This list was originally published on September 20, 2017. It has been updated to reflect new releases, including Poor Things.
Emma Stone has said her idol, and role model, as an actress is Diane Keaton, and it makes total sense: Now that you’re thinking about it, it’s hard not to connect them, right? Like Keaton, Stone is instantly likable, dazzlingly funny — you can make an argument she’s a comedienne first and foremost — and relatable while never losing that star wattage. In the span of a decade, she went from making her debut (in Superbad) to being a beloved Hollywood fixture and an Oscar winner to boot. But also like Keaton, it’s not difficult to imagine her expanding on this, pushing herself while never losing that inherent affability. She’s one of us while being the best of us … which is an excellent definition of a movie star.
In this week’s Poor Things, she plays Bella, a woman who kills herself only to be brought back to life by an eccentric scientist and reduced to a childlike state until she begins to gain some real-world experience. It’s the latest wrinkle from an actress who has been game for anything, whether it’s playing straight comedy, wacky supporting roles, or femme fatales. It’s going to be extremely fun updating this list as the years go forward — after all, look where Keaton went. Who’s to say Stone can’t go just as far … or farther?
Here are her 22 roles, ranked. We omitted bit parts — though we love her in Popstar: Never Stop Never Stopping — and voice roles (although she’s awfully fun in The Croods). And we didn’t include The Curse since that’s television. But no matter how you choose to measure it, she’s had a pretty great career already.
It’s insane to think there was a time in human existence that Bradley Cooper, Josh Gad, Christine Applegate, Jane Lynch, Jason Sudeikis, Will Arnett, Fred Armisen, Aziz Ansari, Demetri Martin, Keir Gilchrist and Emma Stone all played supporting characters in a movie that starred Rainn Wilson, but, hey, 2008 was quite a year. Stone has a thankless, off-brand role as a moping member of a teenage rock band who drafts a former drummer in a Metallica-esque band (Wilson) to fill in so they can play their school prom. This thing is junky — and it’s not Wilson’s fault he has to do so much heavy lifting, in his underwear no less — and Stone escapes dignity intact, barely, from the wreckage.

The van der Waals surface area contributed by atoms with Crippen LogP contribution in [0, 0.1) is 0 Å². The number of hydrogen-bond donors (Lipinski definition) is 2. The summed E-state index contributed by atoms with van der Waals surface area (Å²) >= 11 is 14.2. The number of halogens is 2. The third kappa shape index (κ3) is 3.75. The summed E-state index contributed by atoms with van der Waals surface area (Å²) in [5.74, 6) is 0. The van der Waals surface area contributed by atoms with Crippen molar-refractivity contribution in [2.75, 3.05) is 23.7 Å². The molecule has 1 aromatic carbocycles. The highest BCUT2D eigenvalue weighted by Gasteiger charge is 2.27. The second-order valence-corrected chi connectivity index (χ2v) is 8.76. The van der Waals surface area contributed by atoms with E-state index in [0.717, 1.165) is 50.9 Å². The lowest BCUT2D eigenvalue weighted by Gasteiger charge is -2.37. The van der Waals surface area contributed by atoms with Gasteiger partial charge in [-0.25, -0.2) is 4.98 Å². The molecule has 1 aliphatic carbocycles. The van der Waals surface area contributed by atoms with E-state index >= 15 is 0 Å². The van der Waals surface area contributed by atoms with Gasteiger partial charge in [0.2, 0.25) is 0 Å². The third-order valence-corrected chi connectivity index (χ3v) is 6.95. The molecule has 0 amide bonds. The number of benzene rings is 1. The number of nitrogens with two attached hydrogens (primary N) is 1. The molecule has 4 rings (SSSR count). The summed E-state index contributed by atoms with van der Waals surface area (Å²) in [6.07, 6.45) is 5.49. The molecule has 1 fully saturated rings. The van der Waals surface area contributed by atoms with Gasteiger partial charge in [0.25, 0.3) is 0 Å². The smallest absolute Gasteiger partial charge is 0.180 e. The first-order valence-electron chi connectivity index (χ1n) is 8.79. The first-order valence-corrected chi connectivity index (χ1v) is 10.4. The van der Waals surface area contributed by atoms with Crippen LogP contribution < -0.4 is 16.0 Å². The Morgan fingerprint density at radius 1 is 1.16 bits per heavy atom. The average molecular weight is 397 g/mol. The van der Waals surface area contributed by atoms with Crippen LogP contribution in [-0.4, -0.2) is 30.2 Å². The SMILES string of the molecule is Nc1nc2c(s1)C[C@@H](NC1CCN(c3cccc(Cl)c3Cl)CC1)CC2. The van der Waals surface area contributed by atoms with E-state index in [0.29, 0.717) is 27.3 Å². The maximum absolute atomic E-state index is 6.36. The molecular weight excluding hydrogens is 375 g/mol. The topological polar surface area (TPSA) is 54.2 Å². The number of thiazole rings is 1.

Stone spent two years trying out the role of Woody Allen’s modern muse, not unlike Scarlett Johansson the decade before, but her stint didn’t come with any Match Point–style breakthrough: The two movies she made with Allen were among the director’s most formulaic work. She struggles particularly here as a “mystic” who performs illusions and inspires a cynical fellow magician (Colin Firth), briefly, to suspend his disbelief. Certain actors benefit from Allen’s hands-off approach, but Stone might not be one of them. She looks lost and flailing most of the time, forced to carry way too much of the narrative and the film’s attempts at charm. Stone isn’t necessarily to blame — Magic in the Moonlight is a minor trifle, even for late-career Allen — but this just isn’t a great fit.
If you don’t remember Gangster Squad, it’s the other nostalgic, old-school-Hollywood-themed movie in which Stone plays an aspiring actress who moves to Los Angeles to become famous and falls in love with Ryan Gosling. Of her three collaborations with Gosling, this one is easily the worst. A limp attempt at recapturing the snarl and sex appeal of a bygone era’s gangster pictures, the film mostly feels like an excuse for big names to play dress up in fedoras. Stone isn’t terrible as Grace, the girlfriend of an infamous crime boss (Sean Penn) who starts to have feelings for the cop (Gosling) who’s helping to bring him down. But despite the timeless nature of her appeal in most roles — you get the sense that she could have been a star in any era — she doesn’t quite convince as a noir-ish love interest.
Stone only really has one scene here, but it’s a silly, fun one: She gets to break up with Justin Timberlake and then leave the movie all together. It’s worth noting that her male counterpart, the guy breaking up with Mila Kunis, is Andy Samberg. Stone is clearly here as comic relief, and it’s telling that the movie (ostensibly a comedy) trusts her to carry that responsibility on her own. Stone and Samberg would have the opportunity to reconnect a few years later with her cameo in Popstar, and even though that part is too slight to make this list, it’s even funnier. (“Turn up the beef!”)
The better of Stone’s two Woody Allen films, Irrational Man finds her playing a bright, impressionable college student who’s smitten with her brilliant, morose philosophy professor (Joaquin Phoenix), who starts developing feelings for her, too. If Magic in the Moonlight was Stone’s chance at a frothy Allen period comedy, Irrational Man is more Crimes and Misdemeanors, analyzing morality, guilt, and the absence of God in the midst of a murder plot. Stone’s role is crucial — she comes to understand just how troubled and dangerous her teacher is, and must take action — but the actress doesn’t bring enough gravitas to this drama. Her effervescence gets reduced to blandness in Allen’s movies, which ultimately feels more like his issue than hers.
Our mild defense of Stone’s notorious casting as Allison Ng, an Air Force captain whose father is half-Hawaiian and half-Chinese, is that part of the joke of the character is that she loves bragging about her ethnically diverse background — even though she looks like, well, Emma Stone. But that joke, like many in Aloha, isn’t particularly good, and it also doesn’t help that Stone plays Allison with a little too much earnest adorableness, never establishing much of a rapport with Bradley Cooper’s spiritually adrift military contractor. (That’s a problem, considering they’re supposed to fall in love.) Stone has since apologized for her part in the whitewashed casting, satirizing herself during a 2015 SNL skit in which she auditions for Star Wars based on her ability to play Asian characters. It’s a sign of how flawed Aloha is that its best moment comes when Stone dances with Bill Murray to Hall and Oates’ “I Can’t Go for That (No Can Do).” She’d show off more dance moves in a better movie a year later.